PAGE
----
Pre paid Oyster Cards let you charge them up with money, and then spend that money on train and bus travel. It sounds like a good idea, and could be the basis for e-cash in general (Oyster could sell or rent machines to small retailers, in much the same way that Visa does).
I want nothing to do with it, and I'm saddened (but not surprised) by its acceptance.
Here's how Oyster works as a metaphor with normal cash :
You hand your wallet over to the bus driver, he takes out some money without you being able to see, and then hands you back your wallet. You can't immediately check how much he's taken, but you could do at a later date (but nobody ever does).
If he's taken too much, tough, because he's incapable of giving refunds. If you want a refund, you have to spend much time an effort battling the red tape and help desk monkeys.
You have no proof of purchase, and if an inspector says you haven't paid, you have no way to prove that you did.
You don't own your wallet (despite paying £3 for it), and must hand it over to officials whenever they ask for it. If they feel like it, they can keep hold of it, and if you want your money back, you have to go through the more red tape, and those help-desk monkeys.
If you think this is overly alarmist, think again. A friend of mine has had her oyster card taken from her (including the cash on it of course). She had to spend hours on the phone to get her money back. (The ticket inspector claimed she hadn't swiped her card, and after many phone calls Oyster admitted that it was their fault, and she had done nothing wrong).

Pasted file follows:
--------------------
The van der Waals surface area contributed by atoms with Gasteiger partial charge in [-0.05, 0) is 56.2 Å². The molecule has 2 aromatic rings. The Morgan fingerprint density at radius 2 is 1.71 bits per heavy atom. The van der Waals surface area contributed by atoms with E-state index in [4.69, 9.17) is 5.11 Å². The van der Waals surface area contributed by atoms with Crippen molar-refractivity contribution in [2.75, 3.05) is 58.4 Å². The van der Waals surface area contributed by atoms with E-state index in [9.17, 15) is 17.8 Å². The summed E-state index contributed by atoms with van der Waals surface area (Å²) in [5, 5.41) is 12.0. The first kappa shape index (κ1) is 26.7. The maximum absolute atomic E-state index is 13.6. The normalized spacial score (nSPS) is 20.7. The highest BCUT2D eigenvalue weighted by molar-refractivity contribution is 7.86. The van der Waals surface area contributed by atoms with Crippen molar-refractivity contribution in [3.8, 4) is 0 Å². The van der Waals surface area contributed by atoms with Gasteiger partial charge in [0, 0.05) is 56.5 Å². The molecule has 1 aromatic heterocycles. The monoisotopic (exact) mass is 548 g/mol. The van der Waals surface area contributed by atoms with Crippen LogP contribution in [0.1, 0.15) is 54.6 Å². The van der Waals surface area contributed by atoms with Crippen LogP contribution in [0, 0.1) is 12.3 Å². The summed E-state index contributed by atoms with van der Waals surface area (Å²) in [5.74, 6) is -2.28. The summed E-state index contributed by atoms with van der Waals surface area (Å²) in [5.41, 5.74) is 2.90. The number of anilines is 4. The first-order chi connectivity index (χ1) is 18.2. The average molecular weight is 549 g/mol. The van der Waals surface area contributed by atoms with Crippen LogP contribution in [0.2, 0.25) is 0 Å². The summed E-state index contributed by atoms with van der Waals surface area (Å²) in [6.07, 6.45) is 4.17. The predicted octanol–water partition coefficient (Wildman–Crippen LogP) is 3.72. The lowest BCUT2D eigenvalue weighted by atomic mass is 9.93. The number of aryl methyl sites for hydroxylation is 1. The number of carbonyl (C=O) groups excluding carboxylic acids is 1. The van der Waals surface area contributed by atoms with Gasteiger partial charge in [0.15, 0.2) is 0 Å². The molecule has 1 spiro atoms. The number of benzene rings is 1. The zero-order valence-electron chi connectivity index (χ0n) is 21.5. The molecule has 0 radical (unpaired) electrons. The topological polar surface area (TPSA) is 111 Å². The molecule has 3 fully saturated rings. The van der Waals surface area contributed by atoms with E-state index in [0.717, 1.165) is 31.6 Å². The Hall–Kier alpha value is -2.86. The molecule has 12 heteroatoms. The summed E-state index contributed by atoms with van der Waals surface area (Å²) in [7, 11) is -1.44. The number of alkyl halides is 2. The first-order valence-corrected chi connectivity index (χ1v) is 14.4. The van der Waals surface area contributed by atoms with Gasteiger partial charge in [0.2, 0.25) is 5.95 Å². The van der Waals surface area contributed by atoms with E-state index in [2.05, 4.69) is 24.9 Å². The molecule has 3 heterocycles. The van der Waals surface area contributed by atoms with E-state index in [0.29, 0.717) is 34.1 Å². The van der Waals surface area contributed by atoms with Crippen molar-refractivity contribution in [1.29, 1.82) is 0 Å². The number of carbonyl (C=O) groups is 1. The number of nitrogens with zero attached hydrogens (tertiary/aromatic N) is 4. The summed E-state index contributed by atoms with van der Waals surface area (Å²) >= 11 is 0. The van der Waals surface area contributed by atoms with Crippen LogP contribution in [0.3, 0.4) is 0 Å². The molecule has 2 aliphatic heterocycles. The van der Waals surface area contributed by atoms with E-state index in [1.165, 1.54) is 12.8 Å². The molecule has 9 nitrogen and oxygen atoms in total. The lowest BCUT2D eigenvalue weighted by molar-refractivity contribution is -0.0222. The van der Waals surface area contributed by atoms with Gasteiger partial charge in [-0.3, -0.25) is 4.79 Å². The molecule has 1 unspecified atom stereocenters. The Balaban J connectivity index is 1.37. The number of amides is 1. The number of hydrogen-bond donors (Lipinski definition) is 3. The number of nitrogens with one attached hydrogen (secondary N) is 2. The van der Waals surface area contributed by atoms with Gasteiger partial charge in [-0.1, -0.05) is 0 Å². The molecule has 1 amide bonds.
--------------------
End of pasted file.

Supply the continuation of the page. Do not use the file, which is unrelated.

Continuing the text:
There is also two example of 'theft' using e-cash. The first is with the Oyster card. There are journeys you can take which Oyster believes are through zones 1 and 2, but are actually only through zone 2, and therefore you are charged too much. You'll never notice because the money is silently removed from your card.
My second example of e-cash 'theft' happened to me using another e-cash card (operated in my place of work). This card is slightly better than Oyster - it never removes money silently, but I still got ripped off. I stuck my card into the vending machine, selected my snack labelled as £0.60. It told me it had charged me £1.00, and gave me my card back. With these vending machines you have to put your card in before you select an item, and there is no confirmation step, so there was no way I could stop it from overcharging me.
I don't want an Oyster card, if I get one, then I'm admitting that I'm knowingly, and voluntarily participating in something that can con me.
It never used to be a problem, I bought books of tickets which were only slightly more expensive than the Oyster prices, but they stopped selling those. I can still buy tickets from the driver, but these are outrageously expensive, so I hardly ever do that (over twice the price of Oyster last time I checked).
So now I use cars more often (my mum's) (bad for the environment), and I also walk and cycle more (good for me).
How e-cash Should Work
Its not hard to work out how e-cash should work, it should work exactly the same of ordinary cash.
You take your goods to the till. The till shows you how much to pay. If you are happy, you take that much money out of your wallet and give it to the the teller. Simple.
Translating that into e-cash.
You take your goods to the till. The till shows you how much to pay. If you are happy, you attach or swipe your electronic gizzmo, and press a button on you gizzmo to confirm that the money can be take out of your gizzmo and put into the till.
Its important to note that the electronic gizzmo isn't a passive device. It has a screen and a confirmation button. Without these you are putting your trust in the till. I could make a till that showed £0.60 and charged you £100.00 (a regular till showing £100.00, an extra lcd display showing £0.60 and some double sided sticky tape!). Too expensive to have a screen and a button on the gizzmo? Nah, it just a calculator, and they cost about the same as an oyster card. What's more, banks are now giving away gizzmos for on-line banking, which could be redesigned to work as e-cash too. http://www.nationwide.co.uk/rca/Introduction/why.htm